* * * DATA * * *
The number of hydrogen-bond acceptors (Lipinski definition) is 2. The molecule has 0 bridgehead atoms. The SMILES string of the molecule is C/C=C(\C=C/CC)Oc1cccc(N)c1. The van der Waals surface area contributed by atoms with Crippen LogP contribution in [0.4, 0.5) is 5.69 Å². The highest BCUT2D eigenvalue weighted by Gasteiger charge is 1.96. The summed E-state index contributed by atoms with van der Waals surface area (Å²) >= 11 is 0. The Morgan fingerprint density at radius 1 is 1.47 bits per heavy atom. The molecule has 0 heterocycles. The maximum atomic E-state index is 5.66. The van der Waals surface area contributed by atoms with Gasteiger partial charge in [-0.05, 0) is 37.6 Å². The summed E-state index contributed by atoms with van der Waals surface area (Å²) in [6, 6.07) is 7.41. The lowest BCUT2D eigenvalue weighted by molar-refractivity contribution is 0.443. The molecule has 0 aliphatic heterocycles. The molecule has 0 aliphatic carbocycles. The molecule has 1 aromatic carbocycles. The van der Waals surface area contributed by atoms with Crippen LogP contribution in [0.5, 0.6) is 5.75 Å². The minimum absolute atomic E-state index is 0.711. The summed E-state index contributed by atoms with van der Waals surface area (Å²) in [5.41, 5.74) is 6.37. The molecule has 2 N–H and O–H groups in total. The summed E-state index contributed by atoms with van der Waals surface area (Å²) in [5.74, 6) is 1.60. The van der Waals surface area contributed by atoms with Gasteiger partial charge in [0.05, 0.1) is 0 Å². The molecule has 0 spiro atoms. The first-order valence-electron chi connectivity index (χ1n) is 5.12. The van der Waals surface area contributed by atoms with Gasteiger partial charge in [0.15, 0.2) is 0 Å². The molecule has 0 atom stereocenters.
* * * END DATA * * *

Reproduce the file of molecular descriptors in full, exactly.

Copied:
The number of hydrogen-bond acceptors (Lipinski definition) is 2. The molecule has 0 bridgehead atoms. The SMILES string of the molecule is C/C=C(\C=C/CC)Oc1cccc(N)c1. The van der Waals surface area contributed by atoms with Crippen LogP contribution in [0.4, 0.5) is 5.69 Å². The highest BCUT2D eigenvalue weighted by Gasteiger charge is 1.96. The summed E-state index contributed by atoms with van der Waals surface area (Å²) >= 11 is 0. The Morgan fingerprint density at radius 1 is 1.47 bits per heavy atom. The molecule has 0 heterocycles. The maximum atomic E-state index is 5.66. The van der Waals surface area contributed by atoms with Gasteiger partial charge in [-0.05, 0) is 37.6 Å². The summed E-state index contributed by atoms with van der Waals surface area (Å²) in [6, 6.07) is 7.41. The lowest BCUT2D eigenvalue weighted by molar-refractivity contribution is 0.443. The molecule has 0 aliphatic heterocycles. The molecule has 0 aliphatic carbocycles. The molecule has 1 aromatic carbocycles. The van der Waals surface area contributed by atoms with Crippen LogP contribution in [0.5, 0.6) is 5.75 Å². The minimum absolute atomic E-state index is 0.711. The summed E-state index contributed by atoms with van der Waals surface area (Å²) in [5.41, 5.74) is 6.37. The molecule has 2 N–H and O–H groups in total. The summed E-state index contributed by atoms with van der Waals surface area (Å²) in [5.74, 6) is 1.60. The van der Waals surface area contributed by atoms with Gasteiger partial charge in [0.05, 0.1) is 0 Å². The molecule has 0 spiro atoms. The first-order valence-electron chi connectivity index (χ1n) is 5.12. The van der Waals surface area contributed by atoms with Gasteiger partial charge in [0.15, 0.2) is 0 Å². The molecule has 0 atom stereocenters.